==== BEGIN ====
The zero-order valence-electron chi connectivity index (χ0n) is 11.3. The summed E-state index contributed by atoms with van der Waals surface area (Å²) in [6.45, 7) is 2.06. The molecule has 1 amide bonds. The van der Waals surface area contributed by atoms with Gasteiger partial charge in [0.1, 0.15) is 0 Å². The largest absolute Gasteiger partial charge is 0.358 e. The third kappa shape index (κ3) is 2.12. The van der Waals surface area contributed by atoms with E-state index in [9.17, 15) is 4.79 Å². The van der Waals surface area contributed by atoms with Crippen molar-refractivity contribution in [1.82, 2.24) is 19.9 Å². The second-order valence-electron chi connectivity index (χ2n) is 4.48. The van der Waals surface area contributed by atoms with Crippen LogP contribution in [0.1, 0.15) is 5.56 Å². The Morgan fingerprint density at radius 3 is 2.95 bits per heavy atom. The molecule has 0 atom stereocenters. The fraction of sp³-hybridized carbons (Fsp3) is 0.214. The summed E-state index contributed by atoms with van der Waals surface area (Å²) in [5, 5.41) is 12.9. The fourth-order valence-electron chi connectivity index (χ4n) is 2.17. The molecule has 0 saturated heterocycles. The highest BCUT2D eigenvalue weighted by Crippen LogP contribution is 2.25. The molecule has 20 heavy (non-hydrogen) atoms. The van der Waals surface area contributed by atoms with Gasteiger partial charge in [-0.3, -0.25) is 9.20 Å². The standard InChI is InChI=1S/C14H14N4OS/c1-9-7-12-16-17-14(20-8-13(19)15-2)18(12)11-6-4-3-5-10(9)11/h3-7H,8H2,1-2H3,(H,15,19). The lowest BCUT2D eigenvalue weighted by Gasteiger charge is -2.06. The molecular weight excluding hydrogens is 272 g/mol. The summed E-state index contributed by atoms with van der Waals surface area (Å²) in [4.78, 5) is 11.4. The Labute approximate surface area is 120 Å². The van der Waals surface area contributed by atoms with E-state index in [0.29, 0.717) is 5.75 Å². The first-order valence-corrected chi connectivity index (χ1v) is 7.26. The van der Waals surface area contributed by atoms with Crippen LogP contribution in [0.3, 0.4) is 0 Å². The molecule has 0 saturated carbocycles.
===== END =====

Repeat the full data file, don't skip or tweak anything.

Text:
The zero-order valence-electron chi connectivity index (χ0n) is 11.3. The summed E-state index contributed by atoms with van der Waals surface area (Å²) in [6.45, 7) is 2.06. The molecule has 1 amide bonds. The van der Waals surface area contributed by atoms with Gasteiger partial charge in [0.1, 0.15) is 0 Å². The largest absolute Gasteiger partial charge is 0.358 e. The third kappa shape index (κ3) is 2.12. The van der Waals surface area contributed by atoms with E-state index in [9.17, 15) is 4.79 Å². The van der Waals surface area contributed by atoms with Crippen molar-refractivity contribution in [1.82, 2.24) is 19.9 Å². The second-order valence-electron chi connectivity index (χ2n) is 4.48. The van der Waals surface area contributed by atoms with Crippen LogP contribution in [0.1, 0.15) is 5.56 Å². The Morgan fingerprint density at radius 3 is 2.95 bits per heavy atom. The molecule has 0 atom stereocenters. The fraction of sp³-hybridized carbons (Fsp3) is 0.214. The summed E-state index contributed by atoms with van der Waals surface area (Å²) in [5, 5.41) is 12.9. The fourth-order valence-electron chi connectivity index (χ4n) is 2.17. The molecule has 0 saturated heterocycles. The highest BCUT2D eigenvalue weighted by Crippen LogP contribution is 2.25. The molecule has 20 heavy (non-hydrogen) atoms. The van der Waals surface area contributed by atoms with Gasteiger partial charge in [-0.3, -0.25) is 9.20 Å². The standard InChI is InChI=1S/C14H14N4OS/c1-9-7-12-16-17-14(20-8-13(19)15-2)18(12)11-6-4-3-5-10(9)11/h3-7H,8H2,1-2H3,(H,15,19). The lowest BCUT2D eigenvalue weighted by Gasteiger charge is -2.06. The molecular weight excluding hydrogens is 272 g/mol. The summed E-state index contributed by atoms with van der Waals surface area (Å²) in [4.78, 5) is 11.4. The Labute approximate surface area is 120 Å². The van der Waals surface area contributed by atoms with E-state index in [0.29, 0.717) is 5.75 Å². The first-order valence-corrected chi connectivity index (χ1v) is 7.26. The van der Waals surface area contributed by atoms with Crippen LogP contribution in [0.3, 0.4) is 0 Å². The molecule has 0 saturated carbocycles.